Basal cell carcinoma (BCC), previously known as basal cell epithelioma, is the most common cancer in Humans. BCC mostly arises on sun-damaged skin and rarely develops on the mucous membranes or palms and soles. Basal cell carcinoma is usually a slow-growing tumor for which metastases are rare. Although rarely fatal, BCC can be highly destructive and disfigure local tissues when treatment is inadequate or delayed. On clinical examination, BCC usually appears as flesh- or pink-colored, pearly papules with overlying ulceration or telangiectatic vessels. BCC occurs on the head or neck in the majority of cases, but can involve the trunk and extremities.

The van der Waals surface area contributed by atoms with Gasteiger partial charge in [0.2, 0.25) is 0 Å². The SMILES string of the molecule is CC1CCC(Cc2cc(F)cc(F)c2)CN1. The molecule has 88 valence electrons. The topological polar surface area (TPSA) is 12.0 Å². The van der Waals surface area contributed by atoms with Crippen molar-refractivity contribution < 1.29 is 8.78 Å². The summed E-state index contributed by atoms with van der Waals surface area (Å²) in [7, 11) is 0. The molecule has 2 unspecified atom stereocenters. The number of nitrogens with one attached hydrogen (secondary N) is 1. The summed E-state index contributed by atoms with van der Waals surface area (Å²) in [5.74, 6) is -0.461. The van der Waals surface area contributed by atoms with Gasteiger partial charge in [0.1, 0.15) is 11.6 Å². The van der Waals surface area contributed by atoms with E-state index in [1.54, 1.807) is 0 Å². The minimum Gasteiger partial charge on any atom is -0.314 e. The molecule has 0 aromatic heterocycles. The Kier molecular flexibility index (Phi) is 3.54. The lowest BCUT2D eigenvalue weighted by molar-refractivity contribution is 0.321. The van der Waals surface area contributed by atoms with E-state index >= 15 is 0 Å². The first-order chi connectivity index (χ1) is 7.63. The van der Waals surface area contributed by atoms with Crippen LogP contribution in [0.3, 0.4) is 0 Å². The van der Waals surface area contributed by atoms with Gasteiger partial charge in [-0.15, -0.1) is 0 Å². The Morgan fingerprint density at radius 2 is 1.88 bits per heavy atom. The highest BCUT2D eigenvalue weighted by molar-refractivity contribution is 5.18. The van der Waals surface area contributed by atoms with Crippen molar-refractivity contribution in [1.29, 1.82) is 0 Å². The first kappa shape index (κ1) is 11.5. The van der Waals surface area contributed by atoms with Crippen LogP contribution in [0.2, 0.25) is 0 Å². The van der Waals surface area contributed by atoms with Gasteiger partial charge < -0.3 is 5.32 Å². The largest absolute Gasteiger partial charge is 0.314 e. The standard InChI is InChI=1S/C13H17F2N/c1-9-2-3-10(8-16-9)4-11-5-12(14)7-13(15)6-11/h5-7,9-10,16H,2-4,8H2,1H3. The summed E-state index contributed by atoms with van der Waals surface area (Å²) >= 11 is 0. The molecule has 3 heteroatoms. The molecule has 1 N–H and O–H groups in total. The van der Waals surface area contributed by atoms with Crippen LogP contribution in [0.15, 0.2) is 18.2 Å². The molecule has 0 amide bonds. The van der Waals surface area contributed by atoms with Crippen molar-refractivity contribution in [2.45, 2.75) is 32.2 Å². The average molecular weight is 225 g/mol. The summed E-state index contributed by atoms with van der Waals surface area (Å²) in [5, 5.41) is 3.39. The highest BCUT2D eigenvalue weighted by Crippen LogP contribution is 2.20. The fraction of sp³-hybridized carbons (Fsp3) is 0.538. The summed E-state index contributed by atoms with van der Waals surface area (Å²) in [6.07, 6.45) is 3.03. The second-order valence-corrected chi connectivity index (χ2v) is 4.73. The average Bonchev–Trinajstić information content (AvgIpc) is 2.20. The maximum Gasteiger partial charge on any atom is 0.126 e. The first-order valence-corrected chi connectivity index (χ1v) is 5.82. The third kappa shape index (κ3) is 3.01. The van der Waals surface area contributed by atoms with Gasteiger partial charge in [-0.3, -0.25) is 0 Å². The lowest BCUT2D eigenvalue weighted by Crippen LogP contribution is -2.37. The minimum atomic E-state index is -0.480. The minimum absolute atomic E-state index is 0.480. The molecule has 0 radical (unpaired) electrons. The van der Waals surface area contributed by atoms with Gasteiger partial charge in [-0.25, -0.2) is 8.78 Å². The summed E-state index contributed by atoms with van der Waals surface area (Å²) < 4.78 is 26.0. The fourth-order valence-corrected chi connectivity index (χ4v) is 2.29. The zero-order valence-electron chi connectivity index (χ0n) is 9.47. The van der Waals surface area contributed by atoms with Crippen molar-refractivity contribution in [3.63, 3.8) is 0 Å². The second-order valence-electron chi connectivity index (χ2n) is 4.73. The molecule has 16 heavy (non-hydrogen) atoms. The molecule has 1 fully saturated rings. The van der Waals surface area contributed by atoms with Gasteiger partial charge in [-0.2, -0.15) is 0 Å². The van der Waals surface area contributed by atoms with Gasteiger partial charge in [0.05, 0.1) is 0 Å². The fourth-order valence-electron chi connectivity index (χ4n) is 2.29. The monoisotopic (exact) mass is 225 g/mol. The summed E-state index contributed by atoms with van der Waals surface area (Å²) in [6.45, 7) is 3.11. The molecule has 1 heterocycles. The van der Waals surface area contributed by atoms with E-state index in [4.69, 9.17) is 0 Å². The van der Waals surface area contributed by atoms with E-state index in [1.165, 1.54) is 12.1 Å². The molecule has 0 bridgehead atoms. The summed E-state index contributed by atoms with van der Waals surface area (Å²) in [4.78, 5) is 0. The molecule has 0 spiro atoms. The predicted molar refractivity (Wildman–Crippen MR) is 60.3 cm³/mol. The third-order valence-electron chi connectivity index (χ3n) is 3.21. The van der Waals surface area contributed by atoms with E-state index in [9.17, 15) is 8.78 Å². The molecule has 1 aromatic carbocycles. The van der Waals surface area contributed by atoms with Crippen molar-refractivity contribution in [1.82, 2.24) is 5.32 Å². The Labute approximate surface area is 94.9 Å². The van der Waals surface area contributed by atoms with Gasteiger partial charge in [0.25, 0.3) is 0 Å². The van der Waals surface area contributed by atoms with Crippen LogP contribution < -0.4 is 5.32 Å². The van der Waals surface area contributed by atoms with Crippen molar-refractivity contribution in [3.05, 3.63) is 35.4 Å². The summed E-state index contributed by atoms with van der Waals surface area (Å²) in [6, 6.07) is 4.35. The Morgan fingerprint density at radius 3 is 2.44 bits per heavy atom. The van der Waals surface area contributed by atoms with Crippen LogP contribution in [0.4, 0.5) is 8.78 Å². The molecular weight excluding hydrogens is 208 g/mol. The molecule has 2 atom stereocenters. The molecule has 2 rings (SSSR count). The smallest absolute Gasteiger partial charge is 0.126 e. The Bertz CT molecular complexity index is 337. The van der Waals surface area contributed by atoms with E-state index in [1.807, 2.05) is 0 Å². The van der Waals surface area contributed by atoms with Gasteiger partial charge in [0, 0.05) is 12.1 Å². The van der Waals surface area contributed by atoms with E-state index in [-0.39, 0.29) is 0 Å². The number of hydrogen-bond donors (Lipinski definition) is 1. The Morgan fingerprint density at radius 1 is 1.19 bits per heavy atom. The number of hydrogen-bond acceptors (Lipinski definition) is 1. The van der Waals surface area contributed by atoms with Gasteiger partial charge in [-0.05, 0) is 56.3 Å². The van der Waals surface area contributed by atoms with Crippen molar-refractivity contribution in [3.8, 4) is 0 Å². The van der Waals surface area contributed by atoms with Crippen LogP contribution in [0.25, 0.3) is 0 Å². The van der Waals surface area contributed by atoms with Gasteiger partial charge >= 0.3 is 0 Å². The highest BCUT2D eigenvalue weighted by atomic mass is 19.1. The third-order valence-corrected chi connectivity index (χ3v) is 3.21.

More than 26 different subtypes of BCC appear in the literature, but the more common, distinctive, clinicopathologic types include: nodular, micronodular, superficial, morpheaform, infiltrative and fibroepithelial (also known as fibroepithelioma of Pinkus). Combinations of these types can occur as well. The majority of BCCs are amelanotic, but variable amounts of melanin may be present within these tumors.
The current mainstay of BCC treatment involves surgical modalities such as excision, electrodesiccation and curettage (EDC), cryosurgery, and Mohs micrographic surgery. Such methods are typically reserved for localized BCC and offer high 5-year cure rates, generally over 95%.
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